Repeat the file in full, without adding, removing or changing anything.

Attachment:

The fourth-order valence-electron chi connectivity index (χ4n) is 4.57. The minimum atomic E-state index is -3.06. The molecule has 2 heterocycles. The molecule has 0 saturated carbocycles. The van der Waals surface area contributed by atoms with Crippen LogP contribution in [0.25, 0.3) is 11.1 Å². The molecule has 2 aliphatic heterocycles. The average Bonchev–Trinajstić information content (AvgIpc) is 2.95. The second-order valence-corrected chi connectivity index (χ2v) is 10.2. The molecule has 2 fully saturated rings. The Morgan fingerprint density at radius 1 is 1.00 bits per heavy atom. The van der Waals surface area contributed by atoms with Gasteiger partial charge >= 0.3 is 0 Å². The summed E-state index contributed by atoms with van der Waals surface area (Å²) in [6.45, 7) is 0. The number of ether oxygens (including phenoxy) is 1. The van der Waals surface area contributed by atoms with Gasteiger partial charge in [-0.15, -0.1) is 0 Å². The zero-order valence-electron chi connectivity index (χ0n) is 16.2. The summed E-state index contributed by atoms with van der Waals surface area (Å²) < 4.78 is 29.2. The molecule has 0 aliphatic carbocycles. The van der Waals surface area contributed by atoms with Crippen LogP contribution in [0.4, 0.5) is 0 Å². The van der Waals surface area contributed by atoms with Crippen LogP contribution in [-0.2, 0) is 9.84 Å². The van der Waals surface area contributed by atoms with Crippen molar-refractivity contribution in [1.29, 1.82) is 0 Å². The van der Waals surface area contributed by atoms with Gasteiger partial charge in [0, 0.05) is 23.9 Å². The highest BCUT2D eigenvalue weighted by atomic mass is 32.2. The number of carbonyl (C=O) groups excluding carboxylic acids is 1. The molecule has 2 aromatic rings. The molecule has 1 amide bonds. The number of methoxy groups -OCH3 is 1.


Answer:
The fourth-order valence-electron chi connectivity index (χ4n) is 4.57. The minimum atomic E-state index is -3.06. The molecule has 2 heterocycles. The molecule has 0 saturated carbocycles. The van der Waals surface area contributed by atoms with Crippen LogP contribution in [0.25, 0.3) is 11.1 Å². The molecule has 2 aliphatic heterocycles. The average Bonchev–Trinajstić information content (AvgIpc) is 2.95. The second-order valence-corrected chi connectivity index (χ2v) is 10.2. The molecule has 2 fully saturated rings. The Morgan fingerprint density at radius 1 is 1.00 bits per heavy atom. The van der Waals surface area contributed by atoms with Gasteiger partial charge >= 0.3 is 0 Å². The summed E-state index contributed by atoms with van der Waals surface area (Å²) in [6.45, 7) is 0. The number of ether oxygens (including phenoxy) is 1. The van der Waals surface area contributed by atoms with Gasteiger partial charge in [-0.15, -0.1) is 0 Å². The zero-order valence-electron chi connectivity index (χ0n) is 16.2. The summed E-state index contributed by atoms with van der Waals surface area (Å²) < 4.78 is 29.2. The molecule has 0 aliphatic carbocycles. The van der Waals surface area contributed by atoms with Crippen LogP contribution in [0.4, 0.5) is 0 Å². The van der Waals surface area contributed by atoms with Crippen LogP contribution in [-0.2, 0) is 9.84 Å². The van der Waals surface area contributed by atoms with Crippen molar-refractivity contribution in [1.29, 1.82) is 0 Å². The van der Waals surface area contributed by atoms with Gasteiger partial charge in [0, 0.05) is 23.9 Å². The highest BCUT2D eigenvalue weighted by atomic mass is 32.2. The number of carbonyl (C=O) groups excluding carboxylic acids is 1. The molecule has 2 aromatic rings. The molecule has 1 amide bonds. The number of methoxy groups -OCH3 is 1.